Dallas ransomware attack continues to affect city services 6 days later
DALLAS - For six days, a ransomware attack on the city of Dallas has left the city's 911 Computer Aided Dispatch system down, leaving first responders relying on a radio dispatch system.
For the first time since the attack, the city's information technology director spoke publicly on Monday — sort of.
Information Technology Director Bill Zielinski briefed Dallas City Council members publicly for the first time since the ransomware attack, but he continued to decline our request for an interview about the massive breach.
With no news conferences since the ransomware attack last Wednesday, we hoped we would be able to talk with Zielinski as he left the briefing with Dallas City Council members. However, security asked us to leave the hallway where he would be exiting the council chambers.
We wanted to ask Zielinski questions that were not addressed by Dallas City Council members like is the city considering using tax dollars to pay ransom to the hacker group known as Royal? How did the security breach happen in the first place? When will the city's systems be restored?
Zielinski told city council members that there is a lot he can't say.
"The city cannot comment on specific details related to the method or means of the attack, the mode of remediation or potential communication with the party launching the attack," he said. "Doing so risks the criminal investigation or exposing critical information that could be exploited by the attacker."
City of Dallas attacked by ransomware gang 'Royal', city services still affected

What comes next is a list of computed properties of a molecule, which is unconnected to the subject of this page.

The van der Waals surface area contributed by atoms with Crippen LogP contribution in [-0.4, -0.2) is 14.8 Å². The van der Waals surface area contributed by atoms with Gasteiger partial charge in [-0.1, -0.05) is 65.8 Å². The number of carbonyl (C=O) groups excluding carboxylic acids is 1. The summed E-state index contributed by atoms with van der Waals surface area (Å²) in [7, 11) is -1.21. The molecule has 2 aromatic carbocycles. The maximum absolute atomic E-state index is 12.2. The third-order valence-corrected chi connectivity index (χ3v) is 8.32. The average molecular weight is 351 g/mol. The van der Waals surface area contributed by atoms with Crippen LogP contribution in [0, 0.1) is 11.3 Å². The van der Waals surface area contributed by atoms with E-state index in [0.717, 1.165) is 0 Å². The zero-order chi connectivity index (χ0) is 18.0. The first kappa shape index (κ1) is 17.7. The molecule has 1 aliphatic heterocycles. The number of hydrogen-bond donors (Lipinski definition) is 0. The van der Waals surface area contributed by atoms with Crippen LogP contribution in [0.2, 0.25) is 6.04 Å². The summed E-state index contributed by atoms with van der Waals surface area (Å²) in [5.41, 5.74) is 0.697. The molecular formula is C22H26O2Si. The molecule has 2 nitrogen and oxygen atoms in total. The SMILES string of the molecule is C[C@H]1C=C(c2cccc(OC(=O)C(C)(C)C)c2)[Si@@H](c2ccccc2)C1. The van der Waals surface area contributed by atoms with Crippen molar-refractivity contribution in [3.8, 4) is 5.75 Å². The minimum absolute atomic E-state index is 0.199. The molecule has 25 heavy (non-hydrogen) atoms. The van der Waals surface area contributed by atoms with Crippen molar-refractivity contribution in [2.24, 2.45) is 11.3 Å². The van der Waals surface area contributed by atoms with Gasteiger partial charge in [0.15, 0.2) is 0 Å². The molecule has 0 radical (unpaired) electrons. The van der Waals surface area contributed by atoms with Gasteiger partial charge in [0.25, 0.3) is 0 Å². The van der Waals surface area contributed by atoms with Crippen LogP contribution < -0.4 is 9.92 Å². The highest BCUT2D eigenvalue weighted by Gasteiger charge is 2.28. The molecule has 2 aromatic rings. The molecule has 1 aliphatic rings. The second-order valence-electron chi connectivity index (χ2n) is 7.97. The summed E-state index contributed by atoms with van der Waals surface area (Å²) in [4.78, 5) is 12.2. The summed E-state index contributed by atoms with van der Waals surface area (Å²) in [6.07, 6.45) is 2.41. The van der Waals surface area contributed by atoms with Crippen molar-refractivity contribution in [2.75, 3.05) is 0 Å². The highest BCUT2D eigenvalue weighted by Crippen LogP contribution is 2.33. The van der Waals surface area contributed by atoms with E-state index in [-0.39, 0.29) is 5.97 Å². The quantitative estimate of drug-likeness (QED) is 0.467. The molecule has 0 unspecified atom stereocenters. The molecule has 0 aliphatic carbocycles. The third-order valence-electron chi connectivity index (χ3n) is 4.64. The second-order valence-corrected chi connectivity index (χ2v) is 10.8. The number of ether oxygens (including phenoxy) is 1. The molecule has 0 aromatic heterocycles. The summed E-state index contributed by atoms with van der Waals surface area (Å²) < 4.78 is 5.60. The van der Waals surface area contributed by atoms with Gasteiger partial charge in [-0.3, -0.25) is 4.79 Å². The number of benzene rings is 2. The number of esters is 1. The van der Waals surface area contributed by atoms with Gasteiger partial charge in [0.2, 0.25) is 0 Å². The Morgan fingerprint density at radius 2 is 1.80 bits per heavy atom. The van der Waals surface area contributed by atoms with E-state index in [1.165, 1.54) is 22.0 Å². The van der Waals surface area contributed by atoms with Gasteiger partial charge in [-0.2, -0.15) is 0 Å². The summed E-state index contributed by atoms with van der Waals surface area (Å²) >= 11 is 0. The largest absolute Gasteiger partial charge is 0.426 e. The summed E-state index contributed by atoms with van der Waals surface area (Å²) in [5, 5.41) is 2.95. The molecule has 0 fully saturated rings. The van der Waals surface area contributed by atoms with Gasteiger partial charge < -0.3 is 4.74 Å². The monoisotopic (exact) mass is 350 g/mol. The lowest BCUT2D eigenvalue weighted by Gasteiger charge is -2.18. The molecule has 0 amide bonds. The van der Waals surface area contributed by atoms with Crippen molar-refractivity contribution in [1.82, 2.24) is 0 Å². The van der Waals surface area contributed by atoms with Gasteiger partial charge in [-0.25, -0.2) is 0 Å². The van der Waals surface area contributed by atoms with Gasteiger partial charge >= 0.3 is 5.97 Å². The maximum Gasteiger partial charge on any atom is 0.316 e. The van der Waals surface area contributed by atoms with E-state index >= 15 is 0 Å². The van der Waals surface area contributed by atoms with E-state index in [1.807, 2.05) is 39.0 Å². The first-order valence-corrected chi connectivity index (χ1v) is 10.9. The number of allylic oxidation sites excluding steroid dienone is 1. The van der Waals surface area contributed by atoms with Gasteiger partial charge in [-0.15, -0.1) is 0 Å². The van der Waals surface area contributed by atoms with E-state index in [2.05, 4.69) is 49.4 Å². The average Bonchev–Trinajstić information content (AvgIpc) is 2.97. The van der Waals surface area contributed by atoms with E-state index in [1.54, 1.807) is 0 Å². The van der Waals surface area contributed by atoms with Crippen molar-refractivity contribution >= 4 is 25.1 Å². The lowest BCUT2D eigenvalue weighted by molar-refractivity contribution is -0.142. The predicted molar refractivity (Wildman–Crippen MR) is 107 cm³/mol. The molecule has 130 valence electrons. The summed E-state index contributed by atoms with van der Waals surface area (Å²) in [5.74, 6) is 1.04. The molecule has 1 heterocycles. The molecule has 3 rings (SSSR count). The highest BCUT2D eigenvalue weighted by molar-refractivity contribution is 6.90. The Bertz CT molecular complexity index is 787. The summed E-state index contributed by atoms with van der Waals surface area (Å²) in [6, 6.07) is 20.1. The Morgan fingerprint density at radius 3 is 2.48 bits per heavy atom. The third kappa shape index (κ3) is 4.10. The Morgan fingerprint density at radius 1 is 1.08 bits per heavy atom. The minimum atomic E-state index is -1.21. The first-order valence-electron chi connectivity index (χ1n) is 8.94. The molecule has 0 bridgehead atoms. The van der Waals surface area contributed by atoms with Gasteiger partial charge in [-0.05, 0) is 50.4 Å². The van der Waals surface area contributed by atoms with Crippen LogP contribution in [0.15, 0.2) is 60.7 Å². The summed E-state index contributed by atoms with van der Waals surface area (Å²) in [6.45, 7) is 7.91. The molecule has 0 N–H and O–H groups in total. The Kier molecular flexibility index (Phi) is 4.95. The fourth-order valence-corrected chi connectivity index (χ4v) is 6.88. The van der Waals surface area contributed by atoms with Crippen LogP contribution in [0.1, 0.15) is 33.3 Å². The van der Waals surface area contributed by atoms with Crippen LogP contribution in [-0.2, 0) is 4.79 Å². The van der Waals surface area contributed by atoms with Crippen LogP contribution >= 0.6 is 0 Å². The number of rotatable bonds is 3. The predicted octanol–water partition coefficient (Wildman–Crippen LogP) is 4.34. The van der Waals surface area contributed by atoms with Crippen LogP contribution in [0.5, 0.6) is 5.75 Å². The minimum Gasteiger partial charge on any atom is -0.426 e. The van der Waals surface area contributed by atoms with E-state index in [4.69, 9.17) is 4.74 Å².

Zielinski did say that the city is still in the process of restoring the city's 911 Computer Assisted Dispatch system. He said the city is working to now turn on the CAD devices in squad cars and fire engines.
Dallas police and fire have been using a backup radio system since the attack.
Dallas Police Chief Eddie Garcia said they need to get connectivity back as soon as possible, and he knows city staff is working as hard as they can to do so.
"It’s been extremely difficult for our men and women. Again, they rise to a level of expectations that our entire community should appreciate," he said. "Technology is not foolproof. We're still answering the call, putting our lives on the line."
Zielinski also said that he understands both employees and Dallas Water Utility customers and others have questions about if any of their personal account information has been exposed. He said they are continuing to monitor for any signs of data exfiltration and also monitoring the dark web.
Zielinski said the city sees no signs of data being compromised at this time. But if they do find that, they will notify individuals directly.
In the meantime, Zielinski said people should monitor their accounts for any suspicious activity.